Drone Drug Delivery Prison Operation in Georgia Leads to 150 Arrests of Inmates, Dirty Correctional Officers

High Times
Tue, Apr 9

Prison walls do little when drones can easily deliver drugs and other contraband to prisoners, and the tactic appears at prisons all across the country. Georgia Gov. Brian P. Kemp announced last week that 150 individuals were arrested in a drone drug delivery operation that served inmates in Georgia correctional facilities as law enforcement confiscated 67 pounds of pot and various other drugs.

“Operation Skyhawk” was a joint investigative effort between the Georgia Department of Corrections (GDC) and the Federal Bureau of Investigation Safe Streets Gang Task Force. Eight dirty GDC correctional officers who allegedly took part in the operation were also arrested and immediately terminated from their positions.

NBC News reports that items that have been confiscated thus far during the operation include a full range of illegal drugs, with a total combined street value of over $7 million. This includes 87 drones, 22 weapons, 273 cell phones (which are banned in the prisons), 180 civilian cell phones, 185 pounds of tobacco, 67 pounds of pot, 12 pounds of meth, 51 pounds of ecstasy, 10 grams of cocaine, and 90 various pills. Photos of the confiscated drugs and weapons, including Wonka-branded products, were also released. Three large vacuum-sealed bags of flower can also be seen in the photos.

The governor announced the arrests in a March 28 press release. Search and arrest warrants were served at two locations in the Metro Atlanta area—taking down a “sophisticated, multi-state criminal enterprise that included civilians, inmates, and staff involved in contraband introduction into GDC facilities.”

“Georgia will not tolerate those who put our communities at risk by trafficking drugs, weapons, and contraband both in and out of our correctional facilities,” said Kemp. “I want to thank Commissioner Oliver, the hardworking men and women of the GDC, and all law enforcement who worked to shut these operations down and help keep both Georgians and our correctional facilities safe.”

“Operation Skyhawk” led to over 1,000 criminal charges stemming from contraband introduction, drug trafficking, and felons in possession of firearms. 

The governor also announced that many of the individuals arrested will also be facing Racketeer Influenced and Corrupt Organizations Act (RICO) charges and Participation in Criminal Gang Activity in multiple venues across the state, resulting in what may be the largest Gang RICO investigation in the state’s history.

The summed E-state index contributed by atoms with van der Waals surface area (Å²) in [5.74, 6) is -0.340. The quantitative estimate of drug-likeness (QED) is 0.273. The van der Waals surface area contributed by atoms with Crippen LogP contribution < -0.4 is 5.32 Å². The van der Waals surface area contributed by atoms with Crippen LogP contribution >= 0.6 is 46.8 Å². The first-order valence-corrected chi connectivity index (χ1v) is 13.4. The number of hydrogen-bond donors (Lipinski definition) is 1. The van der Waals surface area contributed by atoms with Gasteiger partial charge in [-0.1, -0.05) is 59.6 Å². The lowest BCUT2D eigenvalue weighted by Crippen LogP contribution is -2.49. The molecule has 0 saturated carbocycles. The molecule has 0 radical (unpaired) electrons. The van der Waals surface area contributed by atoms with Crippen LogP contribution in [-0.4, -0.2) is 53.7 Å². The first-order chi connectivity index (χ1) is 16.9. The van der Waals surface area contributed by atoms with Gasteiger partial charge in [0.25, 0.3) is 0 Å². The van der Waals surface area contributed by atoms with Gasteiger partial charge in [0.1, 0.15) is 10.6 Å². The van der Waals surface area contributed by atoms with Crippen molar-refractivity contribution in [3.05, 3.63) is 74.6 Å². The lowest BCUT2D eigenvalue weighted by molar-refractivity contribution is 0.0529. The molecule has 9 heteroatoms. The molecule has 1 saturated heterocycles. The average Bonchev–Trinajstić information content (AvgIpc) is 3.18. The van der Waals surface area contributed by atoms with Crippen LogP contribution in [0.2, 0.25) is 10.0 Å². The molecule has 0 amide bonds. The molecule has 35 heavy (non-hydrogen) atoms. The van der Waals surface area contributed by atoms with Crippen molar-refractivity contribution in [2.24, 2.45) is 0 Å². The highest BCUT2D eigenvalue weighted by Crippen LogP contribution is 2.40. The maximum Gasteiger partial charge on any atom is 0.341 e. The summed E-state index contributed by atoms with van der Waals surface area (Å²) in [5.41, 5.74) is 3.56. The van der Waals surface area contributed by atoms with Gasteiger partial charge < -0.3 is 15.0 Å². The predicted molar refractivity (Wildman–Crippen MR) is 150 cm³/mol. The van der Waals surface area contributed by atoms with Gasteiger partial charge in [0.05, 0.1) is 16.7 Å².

Law enforcement officers warned that many other states may also be affected by the same criminal enterprise.

Drone deliveries in California and Kansas recently led to a total of 10 indictments. The U.S. Attorney’s Office, Eastern District of California posted a press release on Thursday, announcing that four defendants have been indicted in schemes to deliver drugs into prisons via drone.

In that case, drones delivered not only weed, but spice/K2 drugs that mimic weed, butane oil, and an assortment of other drugs and contraband items. If convicted of conspiracy charges, the defendants face a maximum statutory penalty of 10 years to life in prison and fines of up to $10 million. If convicted of possession with intent to distribute drugs, the defendants face a statutory penalty of five to 40 years in prison and a fine of up to $5 million.

Meanwhile, another team of criminals allegedly used drones to deliver drugs into the U.S. Penitentiary in Leavenworth, Kansas.  Between August 2020 and May 2021, drugs on demand were available, and inmates into the prison yard could order specific drugs.

Last September, an Australian woman and two accomplices pleaded guilty in court to using a drone in an attempt to traffic multiple different drugs and a USB stick filled with pornography into a Queensland, Australia prison yard.

In that case, 27-year-old Cheyenne Anniki Petryszyn was on parole when a drone containing Buprenorphine strips, methamphetamine, and a USB thumb drive containing pornography was found in an exercise yard where it crash-landed.

Prison staff said they found a drone on the ground near a baggie containing 79 strips of Buprenorphine which is a drug used to treat opioid dependence, 0.94 grams of meth, and the USB drive containing an undisclosed amount of pornographic material. 

Law enforcement is also using drones to spot cannabis operations—particularly in California. A pilot program involving the use of drones to spot illegal cannabis grow operations took place in 2021 in Nevada County, California.

In many areas in California, growers have the challenge of competing with illicit operations amid an epic oversupply problem—driving some operators into the black market. 

Also in 2021, a House appropriations committee backed federal efforts to track down illicit grow operations on public lands in California. If issues around cybersecurity and domestic production can be resolved so that drones can be fully trusted, it could become a reality in more areas.